Following the March 2, 1973 collapse of Skyline Plaza in Baily’s Crossroads, VA that resulted in the death of 14 construction workers and the injury of 34 others, 12 engineering laboratories along with local building officials came together to develop strategies and implement programs to prevent a Skyline Plaza tragedy from ever happening again.
The result was the formation of the Washington Area Council of Engineering Laboratories (WACEL) and one of the most effective public-private sector partnerships in the history of North American construction. After the Skyline Plaza collapse, WACEL member firms, working side by side with Fairfax County, VA officials, developed the world’s first Special Inspection Program.
Fairfax County’s Critical Structures Program (as it was known at the time of its inception) required technicians and companies to demonstrate competency to perform assigned tasks by individual certification and laboratory accreditation. WACEL created the industry’s first construction material technician certification programs in 1975 and accredited its first laboratory in 1976.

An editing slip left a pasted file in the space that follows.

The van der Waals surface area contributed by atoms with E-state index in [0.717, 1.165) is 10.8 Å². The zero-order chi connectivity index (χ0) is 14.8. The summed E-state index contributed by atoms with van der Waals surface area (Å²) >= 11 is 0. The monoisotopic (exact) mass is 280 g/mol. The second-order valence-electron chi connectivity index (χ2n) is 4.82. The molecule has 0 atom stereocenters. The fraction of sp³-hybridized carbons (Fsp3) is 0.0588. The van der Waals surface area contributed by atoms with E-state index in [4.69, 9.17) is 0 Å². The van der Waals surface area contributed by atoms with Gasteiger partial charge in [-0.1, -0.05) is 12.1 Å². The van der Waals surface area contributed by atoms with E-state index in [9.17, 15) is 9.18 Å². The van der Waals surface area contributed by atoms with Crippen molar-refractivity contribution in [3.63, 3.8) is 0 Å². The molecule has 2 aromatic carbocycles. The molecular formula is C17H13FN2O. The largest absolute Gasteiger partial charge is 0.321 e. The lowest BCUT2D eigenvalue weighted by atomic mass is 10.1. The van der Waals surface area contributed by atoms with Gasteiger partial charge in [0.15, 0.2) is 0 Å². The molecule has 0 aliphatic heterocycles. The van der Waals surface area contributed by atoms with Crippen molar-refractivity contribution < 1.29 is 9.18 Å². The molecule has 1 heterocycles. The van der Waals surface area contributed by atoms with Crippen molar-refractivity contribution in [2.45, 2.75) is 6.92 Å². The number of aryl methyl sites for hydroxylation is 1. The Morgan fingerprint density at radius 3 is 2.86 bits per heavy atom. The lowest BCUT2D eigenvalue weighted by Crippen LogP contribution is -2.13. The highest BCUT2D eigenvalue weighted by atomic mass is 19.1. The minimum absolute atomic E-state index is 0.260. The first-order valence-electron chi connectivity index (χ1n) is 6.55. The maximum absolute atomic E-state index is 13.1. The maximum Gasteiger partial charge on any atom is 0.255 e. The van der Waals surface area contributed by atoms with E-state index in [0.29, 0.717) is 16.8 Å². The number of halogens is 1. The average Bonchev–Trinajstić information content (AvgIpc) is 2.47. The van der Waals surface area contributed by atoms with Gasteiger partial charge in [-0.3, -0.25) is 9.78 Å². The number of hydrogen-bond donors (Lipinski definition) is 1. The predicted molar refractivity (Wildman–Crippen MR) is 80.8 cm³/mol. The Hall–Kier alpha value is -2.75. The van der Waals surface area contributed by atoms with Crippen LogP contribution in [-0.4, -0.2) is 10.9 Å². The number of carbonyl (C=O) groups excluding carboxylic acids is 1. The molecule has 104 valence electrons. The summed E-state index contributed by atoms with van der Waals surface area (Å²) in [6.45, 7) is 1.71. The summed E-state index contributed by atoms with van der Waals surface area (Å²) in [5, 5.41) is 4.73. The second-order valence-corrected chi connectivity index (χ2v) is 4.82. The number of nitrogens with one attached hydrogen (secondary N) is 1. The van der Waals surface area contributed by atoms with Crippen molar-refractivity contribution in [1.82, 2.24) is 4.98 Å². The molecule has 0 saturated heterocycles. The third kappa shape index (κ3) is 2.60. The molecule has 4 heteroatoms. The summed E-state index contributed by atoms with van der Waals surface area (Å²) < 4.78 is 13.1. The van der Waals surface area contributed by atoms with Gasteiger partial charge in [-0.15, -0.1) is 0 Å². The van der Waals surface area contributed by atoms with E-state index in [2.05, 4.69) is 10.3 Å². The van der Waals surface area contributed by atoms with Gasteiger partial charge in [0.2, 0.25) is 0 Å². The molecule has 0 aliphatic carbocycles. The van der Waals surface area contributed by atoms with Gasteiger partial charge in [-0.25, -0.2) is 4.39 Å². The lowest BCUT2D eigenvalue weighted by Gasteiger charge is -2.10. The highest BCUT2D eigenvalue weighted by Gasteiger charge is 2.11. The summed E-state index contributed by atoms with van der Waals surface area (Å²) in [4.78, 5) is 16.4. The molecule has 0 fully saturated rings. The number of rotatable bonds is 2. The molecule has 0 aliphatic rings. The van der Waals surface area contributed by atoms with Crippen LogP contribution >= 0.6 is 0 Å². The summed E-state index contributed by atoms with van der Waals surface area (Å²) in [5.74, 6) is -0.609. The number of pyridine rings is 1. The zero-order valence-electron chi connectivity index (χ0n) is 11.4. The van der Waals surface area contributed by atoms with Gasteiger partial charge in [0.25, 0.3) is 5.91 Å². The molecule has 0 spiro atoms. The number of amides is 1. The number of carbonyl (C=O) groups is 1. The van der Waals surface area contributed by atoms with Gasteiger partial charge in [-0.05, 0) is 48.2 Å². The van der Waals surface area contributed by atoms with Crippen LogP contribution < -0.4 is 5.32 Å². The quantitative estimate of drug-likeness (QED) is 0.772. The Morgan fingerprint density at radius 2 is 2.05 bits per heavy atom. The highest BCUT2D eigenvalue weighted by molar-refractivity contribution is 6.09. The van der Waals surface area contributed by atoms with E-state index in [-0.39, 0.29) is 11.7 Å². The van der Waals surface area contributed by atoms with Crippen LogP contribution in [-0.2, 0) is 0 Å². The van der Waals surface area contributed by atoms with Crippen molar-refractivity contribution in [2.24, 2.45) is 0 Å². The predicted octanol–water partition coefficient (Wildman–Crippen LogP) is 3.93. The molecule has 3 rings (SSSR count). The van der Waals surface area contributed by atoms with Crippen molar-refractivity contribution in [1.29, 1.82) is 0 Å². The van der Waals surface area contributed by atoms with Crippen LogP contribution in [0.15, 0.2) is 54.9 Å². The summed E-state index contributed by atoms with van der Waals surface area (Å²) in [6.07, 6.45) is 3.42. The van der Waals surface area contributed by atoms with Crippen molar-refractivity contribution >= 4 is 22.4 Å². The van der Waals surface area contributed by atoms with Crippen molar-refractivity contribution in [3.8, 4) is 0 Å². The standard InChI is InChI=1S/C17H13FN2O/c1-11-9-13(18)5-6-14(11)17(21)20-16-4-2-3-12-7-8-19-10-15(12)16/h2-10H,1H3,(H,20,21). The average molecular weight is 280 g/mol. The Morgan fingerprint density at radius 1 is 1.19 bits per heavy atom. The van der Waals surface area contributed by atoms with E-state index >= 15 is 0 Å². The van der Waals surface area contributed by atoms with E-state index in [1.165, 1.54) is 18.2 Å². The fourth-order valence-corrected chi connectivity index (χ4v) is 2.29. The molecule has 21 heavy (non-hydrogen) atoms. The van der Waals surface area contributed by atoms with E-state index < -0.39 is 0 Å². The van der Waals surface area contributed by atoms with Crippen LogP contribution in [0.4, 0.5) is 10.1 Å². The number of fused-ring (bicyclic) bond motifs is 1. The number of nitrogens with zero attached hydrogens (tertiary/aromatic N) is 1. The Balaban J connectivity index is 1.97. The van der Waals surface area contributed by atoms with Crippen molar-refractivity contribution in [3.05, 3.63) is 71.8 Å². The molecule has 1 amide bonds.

Critical structures-type program quickly were adopted by almost every jurisdiction throughout the metropolitan Washington area and because of their effectiveness in improving communications between all parties to a construction project and mandating baseline minimum qualifications for individuals and laboratories and inspection agencies, these programs evolved into Special Inspections, which are now required by the International Building Code (IBC).
Today, WACEL offers 12 different technicians certification programs, conducts in excess of 2,000 certification exams annually, and accredits laboratories and audits inspection agencies to meet the requirements of ASTM E329, D3740 and C1077.